The History of the World Cup

The History of the World Cup

The 2018 World Cup has arrived, and 3.4 billion people have been glued to their screens, cheering on their country… and judging some of the horrendous hairstyles in motion. We’re not trying to be cruel but, historically, football players have been guilty of sporting some truly hellish hairstyles while playing the great game. From dye jobs to rat-tails, mohawks to mullets; below we take a look at some of the World Cup footballers that will be remembered more for their tragic haircuts than their fancy footwork...

Chris Waddle, England, 1990

The first crime against style is our very own Chris Waddle, sporting a mullet that would make Billy Ray Cyrus jealous back in 1990! Though Waddle experimented with many styles over the years, it’s his trademark mullet which will forever be remembered in the Footballers’ Haircut Hall of Shame.

Rudi Voller, Germany, 1990

Rudi Voller’s permed mullet gave him the nickname “Tante Kathe” in his native Germany, which loosely translates to “Aunt Kathy” in English. If that wasn’t bad enough, the centre-forward’s hair also made headlines after a memorable falling out with Frank Rijkaard in a match at the 1990 World Cup. After an argument over a foul and subsequent free kick, Rijkaard famously spat in Voller’s luscious locks… and did so again as the pair were leaving the pitch after being sent off. Some sources also say that Voller’s mullet took a third phlegm-ing on the touchline afterwards.

Ronaldo, Brazil, 2002

Before the World Cup in 2002, Ronaldo asked his barber for a short back and sides… and middle, top and, well, everywhere except that iconic fringe at the front. The legendary striker later said that he was trying to divert press attention away from his groin injury… though, it may have worked a little too well as his hairdo is often better-remembered than the eight goals he scored for his country!

Lionel Messi, Argentina, 2006

Whilst Messi might be considered to be the ultimate heartthrob by both women and men across the world in 2018, 2006 was a different story altogether. For his debut World Cup, the youngster sported a crop that was reminiscent of something that your mother might style using a bowl and pair of scissors. Luckily the Argentinian sensation quickly got the chop and is now considered one of the most stylish players in the world!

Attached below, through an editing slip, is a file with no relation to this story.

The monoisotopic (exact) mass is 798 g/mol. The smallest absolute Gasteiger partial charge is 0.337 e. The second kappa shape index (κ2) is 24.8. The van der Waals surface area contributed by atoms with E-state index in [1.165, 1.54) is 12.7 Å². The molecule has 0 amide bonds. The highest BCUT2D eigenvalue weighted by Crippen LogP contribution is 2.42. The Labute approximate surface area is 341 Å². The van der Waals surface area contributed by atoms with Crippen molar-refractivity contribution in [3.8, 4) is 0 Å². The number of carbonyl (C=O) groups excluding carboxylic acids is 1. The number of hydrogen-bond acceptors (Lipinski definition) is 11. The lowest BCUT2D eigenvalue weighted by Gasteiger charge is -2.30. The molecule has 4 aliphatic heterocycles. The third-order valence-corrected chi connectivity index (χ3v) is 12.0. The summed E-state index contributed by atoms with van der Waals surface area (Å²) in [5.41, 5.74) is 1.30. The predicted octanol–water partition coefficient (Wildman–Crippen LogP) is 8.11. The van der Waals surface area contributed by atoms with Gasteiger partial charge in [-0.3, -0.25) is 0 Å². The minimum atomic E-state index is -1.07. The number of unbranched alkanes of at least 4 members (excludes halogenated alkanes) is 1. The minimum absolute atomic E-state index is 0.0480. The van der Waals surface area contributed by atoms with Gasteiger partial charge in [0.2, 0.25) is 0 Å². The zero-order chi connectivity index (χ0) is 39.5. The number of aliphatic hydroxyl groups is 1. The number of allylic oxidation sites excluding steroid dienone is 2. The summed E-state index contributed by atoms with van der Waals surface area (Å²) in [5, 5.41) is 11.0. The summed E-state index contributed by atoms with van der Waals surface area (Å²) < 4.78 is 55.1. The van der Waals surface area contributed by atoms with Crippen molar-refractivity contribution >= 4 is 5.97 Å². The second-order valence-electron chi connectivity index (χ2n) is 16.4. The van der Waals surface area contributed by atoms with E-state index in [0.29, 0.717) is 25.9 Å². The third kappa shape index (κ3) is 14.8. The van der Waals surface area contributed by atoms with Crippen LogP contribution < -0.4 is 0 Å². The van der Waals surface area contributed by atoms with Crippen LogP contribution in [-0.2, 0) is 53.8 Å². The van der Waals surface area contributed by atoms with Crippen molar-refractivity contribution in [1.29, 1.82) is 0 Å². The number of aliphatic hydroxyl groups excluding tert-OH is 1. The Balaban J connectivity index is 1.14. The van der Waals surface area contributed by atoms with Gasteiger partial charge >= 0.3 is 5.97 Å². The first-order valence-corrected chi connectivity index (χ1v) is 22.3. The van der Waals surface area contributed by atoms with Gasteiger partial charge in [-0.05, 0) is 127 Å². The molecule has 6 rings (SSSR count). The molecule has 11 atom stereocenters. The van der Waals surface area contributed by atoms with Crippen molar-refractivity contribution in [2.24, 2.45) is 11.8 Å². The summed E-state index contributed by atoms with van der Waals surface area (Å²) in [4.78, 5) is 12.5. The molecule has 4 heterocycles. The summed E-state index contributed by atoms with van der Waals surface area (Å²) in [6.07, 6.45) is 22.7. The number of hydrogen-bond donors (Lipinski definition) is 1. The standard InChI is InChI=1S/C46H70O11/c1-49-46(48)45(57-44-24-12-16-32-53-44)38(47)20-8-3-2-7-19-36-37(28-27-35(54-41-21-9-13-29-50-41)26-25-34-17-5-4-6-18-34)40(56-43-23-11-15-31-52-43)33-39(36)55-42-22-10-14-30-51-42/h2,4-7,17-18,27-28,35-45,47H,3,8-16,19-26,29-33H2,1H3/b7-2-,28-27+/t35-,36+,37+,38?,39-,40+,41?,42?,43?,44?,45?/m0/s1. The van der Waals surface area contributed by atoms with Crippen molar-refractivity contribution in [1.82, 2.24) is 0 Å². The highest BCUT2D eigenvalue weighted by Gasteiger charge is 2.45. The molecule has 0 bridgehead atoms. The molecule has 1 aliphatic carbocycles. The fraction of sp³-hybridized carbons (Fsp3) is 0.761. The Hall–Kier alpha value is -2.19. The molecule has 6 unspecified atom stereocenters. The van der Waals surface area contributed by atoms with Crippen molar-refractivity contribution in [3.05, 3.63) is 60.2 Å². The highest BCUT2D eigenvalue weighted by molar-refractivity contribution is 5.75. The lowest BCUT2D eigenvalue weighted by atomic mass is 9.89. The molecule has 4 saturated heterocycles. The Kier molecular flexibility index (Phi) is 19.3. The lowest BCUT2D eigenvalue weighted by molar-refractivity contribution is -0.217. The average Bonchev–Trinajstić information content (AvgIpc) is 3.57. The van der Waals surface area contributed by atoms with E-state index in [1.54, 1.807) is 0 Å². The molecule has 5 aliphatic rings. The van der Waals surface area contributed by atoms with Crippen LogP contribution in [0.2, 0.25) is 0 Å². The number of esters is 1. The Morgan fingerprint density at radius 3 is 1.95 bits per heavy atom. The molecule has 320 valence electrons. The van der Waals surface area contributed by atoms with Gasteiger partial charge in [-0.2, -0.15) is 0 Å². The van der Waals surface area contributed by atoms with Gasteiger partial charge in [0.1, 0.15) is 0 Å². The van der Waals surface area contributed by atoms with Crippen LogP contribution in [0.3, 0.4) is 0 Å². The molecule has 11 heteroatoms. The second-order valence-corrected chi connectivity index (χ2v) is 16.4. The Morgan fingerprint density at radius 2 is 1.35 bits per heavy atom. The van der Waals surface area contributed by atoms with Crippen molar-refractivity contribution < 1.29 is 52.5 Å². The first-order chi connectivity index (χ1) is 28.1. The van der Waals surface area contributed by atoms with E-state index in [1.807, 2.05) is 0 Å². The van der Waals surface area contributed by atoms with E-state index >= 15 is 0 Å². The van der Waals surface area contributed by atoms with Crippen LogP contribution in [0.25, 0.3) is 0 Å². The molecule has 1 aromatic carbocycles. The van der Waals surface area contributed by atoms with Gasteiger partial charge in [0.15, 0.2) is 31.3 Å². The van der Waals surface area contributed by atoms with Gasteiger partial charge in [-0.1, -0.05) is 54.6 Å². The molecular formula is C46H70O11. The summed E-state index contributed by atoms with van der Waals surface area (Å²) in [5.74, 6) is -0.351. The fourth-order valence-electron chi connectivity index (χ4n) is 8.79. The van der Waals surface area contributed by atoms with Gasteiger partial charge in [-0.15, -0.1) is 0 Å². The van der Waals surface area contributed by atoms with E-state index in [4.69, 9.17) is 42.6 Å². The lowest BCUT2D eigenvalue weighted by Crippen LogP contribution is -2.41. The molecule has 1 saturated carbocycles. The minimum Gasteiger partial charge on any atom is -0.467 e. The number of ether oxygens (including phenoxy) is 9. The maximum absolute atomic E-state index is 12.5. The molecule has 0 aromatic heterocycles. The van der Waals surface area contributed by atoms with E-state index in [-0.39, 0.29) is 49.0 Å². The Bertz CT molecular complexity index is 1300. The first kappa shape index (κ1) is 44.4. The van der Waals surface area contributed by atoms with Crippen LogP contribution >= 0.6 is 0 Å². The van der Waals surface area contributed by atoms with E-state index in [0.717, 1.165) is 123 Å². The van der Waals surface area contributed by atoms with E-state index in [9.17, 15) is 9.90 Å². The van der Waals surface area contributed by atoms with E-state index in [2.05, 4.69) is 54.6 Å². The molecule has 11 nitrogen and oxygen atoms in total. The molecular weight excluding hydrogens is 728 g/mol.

Taribo West, Nigeria, 1998

The Nigerian defender’s neon green dreadlocks that matched his kit really does encapsulate everything that we remember about about the 90’s. Though this look was a definite style-faux-pas, you really have to admire his dedication to stand-out hairstyles throughout his World Cup career – even despite his impending baldness!

Jose Perlaza, Ecuador, 2006

At Germany’s 2006 World Cup, José Luis Perlaza sported a hairstyle which had even the most experienced barbers scratching their heads. Was it a mullet, or would you describe it as “short front and sides”? Either way, the burnt curl fringe, cropped top and long locks at back certainly got people talking.

Roberto Baggio, Italy, 1990

Roberto Baggio’s iconic rat-tail-inspired style at the 1990 World Cup became so famous that the Italian footballer was given the nickname 'Il Divin Codino'. This loosely translates into English as ‘the divine ponytail’ – but I’m afraid the jury is still out on that one!

Carlos Valderrama, Colombia, 1994

As well as being regarded by many as Colombia’s greatest player ever, Valderrama is also well-known for his iconic ‘do at the 1994 World Cup. Serving up ‘Sideshow Bob’ inspired style, it’s safe to say that all eyes were on him as soon as he stepped onto the pitch.

Trifon Ivanov, Bulgaria, 1994

Whilst the bearded centre-back helped Bulgaria to the semi-finals of the 1994 World Cup, he’s better remembered by many for his dishevelled look on the pitch. Best known by his nickname 'The Bulgarian Wolf', Trifon Ivanov certainly showed the other countries who to be afraid of.

Romania Team, 1998

Last, but certainly not least, we have the Romanian team’s famous blonde dye-job back in 98’s World Cup. The slim-shady-esque look apparently came to fruition due to the team losing a bet with their coach Anghel Iordanescu, resulting in them looking like they’d had walked onto the pitch straight from the set of Children of the Corn. Image Credits:,,,,,,,,,,
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